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Queens Chronicle

Astoria residents ask city for a lift

Calls, but no plans, for elevators at Ditmars and Hoyt subway stations

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Posted: Thursday, October 10, 2013 10:30 am

Residents are pushing for the installation of elevators at two Astoria train stations, Ditmars Boulevard and Hoyt Avenue.

Astoria resident Alp Gurpinar, who sustained a foot injury while carrying his daughter’s stroller up several flights of stairs at the train station on Ditmars Boulevard — something he has to do several times in the day — says an elevator would make the station more accessible and give people an alternative to the stairs.

“I’m lucky, I’m young, so I could carry my daughter’s stroller easily, but sometimes elderly people, pregnant people and disabled people can’t use the stairs,” he said. “It is ridiculous that in this century there’s no elevator here.”

Subway rider Eric Hoegemeyer also thinks an elevator should be installed at these stations.

“Everybody should be able to take transit, he said. “It is also difficult if you’re older and maybe don’t have family to help you get around.”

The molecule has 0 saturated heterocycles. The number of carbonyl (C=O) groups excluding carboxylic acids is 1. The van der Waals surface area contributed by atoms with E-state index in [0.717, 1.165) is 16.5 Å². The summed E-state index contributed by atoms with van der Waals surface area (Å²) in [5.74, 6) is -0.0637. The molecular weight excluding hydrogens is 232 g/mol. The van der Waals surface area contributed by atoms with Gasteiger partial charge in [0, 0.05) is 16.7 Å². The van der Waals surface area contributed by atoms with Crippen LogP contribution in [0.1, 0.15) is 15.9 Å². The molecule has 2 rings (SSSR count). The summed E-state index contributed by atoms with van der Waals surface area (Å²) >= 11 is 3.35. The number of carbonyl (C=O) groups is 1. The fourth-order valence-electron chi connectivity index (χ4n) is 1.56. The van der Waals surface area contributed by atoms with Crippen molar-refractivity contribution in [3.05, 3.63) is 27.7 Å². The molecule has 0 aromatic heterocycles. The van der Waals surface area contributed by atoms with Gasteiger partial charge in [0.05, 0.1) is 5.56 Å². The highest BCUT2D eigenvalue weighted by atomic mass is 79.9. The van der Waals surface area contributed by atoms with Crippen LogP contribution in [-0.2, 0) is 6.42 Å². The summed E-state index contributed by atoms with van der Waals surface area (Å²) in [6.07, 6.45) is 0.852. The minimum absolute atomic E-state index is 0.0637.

Another subway rider, Daniel Lee, said installing elevators in subways and elevated train stations would be helpful to those with limited abilities.

“We definitely need to improve access to public transportation for the differently-abled. Public transportation should be improved for all people,” said Lee, who is a member of Green Party City Council hopeful Lynne Serpe’s campaign.

Serpe’s Democratic opponent, Costa Constantinides, agreed on the need for elevators.

“This is long overdue,” Constantinides said. “Anyone in a wheelchair or with a disability is automatically put at a disadvantage. It’s unfair.”

New York City Transit has an agreement with the federal government to make 100 key train stations more accessible by 2020, an agency spokesperson said.

Train stations with a lot of traffic will be improved first.

“We want to be able to provide accessibility to the city’s busiest stations first,” the spokesman said. “That way we can provide accessible transport to the stations most of our customers use.”

The spokesman added that more than 80 stations in the city have been made accessible already.

Residents pressed for the elevators at Community Board 1’s September meeting.

Lucille Hartmann, the district manager of Community Board 1, said although the need for elevators at the stations has existed “forever” and the majority of the Astoria residents want them, getting it done could be difficult.

“It is a costly project,” she said. “Projects that cost millions of dollars, taxpayer dollars, don’t happen overnight. It’s not a matter of saying we want something and it’s done.”

Hartmann said that while the project is important, the community board would have to determine whether it would involve more than one agency and how it would be funded.

Renovation work is slated to begin at the Ditmars Boulevard station in the beginning of 2014 to repair stairs, the audio system and light fixtures — but no elevators.

There are no renovations slated for the Hoyt Avenue station, New York City Transit said.

Welcome to the discussion.